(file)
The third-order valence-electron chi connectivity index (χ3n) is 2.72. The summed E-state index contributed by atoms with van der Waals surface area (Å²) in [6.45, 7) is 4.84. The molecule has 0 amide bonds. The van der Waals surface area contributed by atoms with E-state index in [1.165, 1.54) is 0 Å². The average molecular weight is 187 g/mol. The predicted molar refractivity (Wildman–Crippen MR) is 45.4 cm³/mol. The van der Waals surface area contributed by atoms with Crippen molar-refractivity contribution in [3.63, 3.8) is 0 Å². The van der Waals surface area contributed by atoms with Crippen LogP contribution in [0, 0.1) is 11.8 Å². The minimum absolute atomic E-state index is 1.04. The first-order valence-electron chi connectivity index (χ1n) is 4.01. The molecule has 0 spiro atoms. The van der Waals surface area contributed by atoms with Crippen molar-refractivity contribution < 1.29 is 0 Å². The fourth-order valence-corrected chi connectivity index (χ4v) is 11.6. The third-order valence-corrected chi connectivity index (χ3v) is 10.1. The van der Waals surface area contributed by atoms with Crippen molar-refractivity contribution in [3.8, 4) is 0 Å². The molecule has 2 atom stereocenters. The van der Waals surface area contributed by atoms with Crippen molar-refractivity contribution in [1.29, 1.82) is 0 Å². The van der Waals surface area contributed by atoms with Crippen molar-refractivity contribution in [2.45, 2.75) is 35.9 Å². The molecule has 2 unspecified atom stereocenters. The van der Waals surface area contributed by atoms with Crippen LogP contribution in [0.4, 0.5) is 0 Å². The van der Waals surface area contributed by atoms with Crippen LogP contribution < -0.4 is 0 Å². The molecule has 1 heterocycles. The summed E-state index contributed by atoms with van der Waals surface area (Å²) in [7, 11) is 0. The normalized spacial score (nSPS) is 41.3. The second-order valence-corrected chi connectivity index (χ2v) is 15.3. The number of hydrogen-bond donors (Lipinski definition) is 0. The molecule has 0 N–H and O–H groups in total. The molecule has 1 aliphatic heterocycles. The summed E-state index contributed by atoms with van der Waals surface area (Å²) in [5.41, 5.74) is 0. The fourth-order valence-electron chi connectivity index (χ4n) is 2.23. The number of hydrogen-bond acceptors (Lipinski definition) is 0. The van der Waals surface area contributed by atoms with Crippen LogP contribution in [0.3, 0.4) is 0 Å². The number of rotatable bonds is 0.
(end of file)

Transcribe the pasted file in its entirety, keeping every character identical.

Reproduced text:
The third-order valence-electron chi connectivity index (χ3n) is 2.72. The summed E-state index contributed by atoms with van der Waals surface area (Å²) in [6.45, 7) is 4.84. The molecule has 0 amide bonds. The van der Waals surface area contributed by atoms with E-state index in [1.165, 1.54) is 0 Å². The average molecular weight is 187 g/mol. The predicted molar refractivity (Wildman–Crippen MR) is 45.4 cm³/mol. The van der Waals surface area contributed by atoms with Crippen molar-refractivity contribution in [3.63, 3.8) is 0 Å². The van der Waals surface area contributed by atoms with Crippen LogP contribution in [0, 0.1) is 11.8 Å². The minimum absolute atomic E-state index is 1.04. The first-order valence-electron chi connectivity index (χ1n) is 4.01. The molecule has 0 spiro atoms. The van der Waals surface area contributed by atoms with Crippen molar-refractivity contribution < 1.29 is 0 Å². The fourth-order valence-corrected chi connectivity index (χ4v) is 11.6. The third-order valence-corrected chi connectivity index (χ3v) is 10.1. The van der Waals surface area contributed by atoms with Crippen molar-refractivity contribution in [3.8, 4) is 0 Å². The molecule has 2 atom stereocenters. The van der Waals surface area contributed by atoms with Crippen molar-refractivity contribution in [1.29, 1.82) is 0 Å². The van der Waals surface area contributed by atoms with Crippen molar-refractivity contribution in [2.45, 2.75) is 35.9 Å². The molecule has 2 unspecified atom stereocenters. The van der Waals surface area contributed by atoms with Crippen LogP contribution in [0.4, 0.5) is 0 Å². The van der Waals surface area contributed by atoms with Crippen LogP contribution < -0.4 is 0 Å². The molecule has 1 heterocycles. The summed E-state index contributed by atoms with van der Waals surface area (Å²) in [7, 11) is 0. The normalized spacial score (nSPS) is 41.3. The second-order valence-corrected chi connectivity index (χ2v) is 15.3. The number of hydrogen-bond donors (Lipinski definition) is 0. The molecule has 0 N–H and O–H groups in total. The molecule has 1 aliphatic heterocycles. The summed E-state index contributed by atoms with van der Waals surface area (Å²) in [5.41, 5.74) is 0. The fourth-order valence-electron chi connectivity index (χ4n) is 2.23. The number of hydrogen-bond acceptors (Lipinski definition) is 0. The van der Waals surface area contributed by atoms with Crippen LogP contribution in [0.3, 0.4) is 0 Å². The number of rotatable bonds is 0.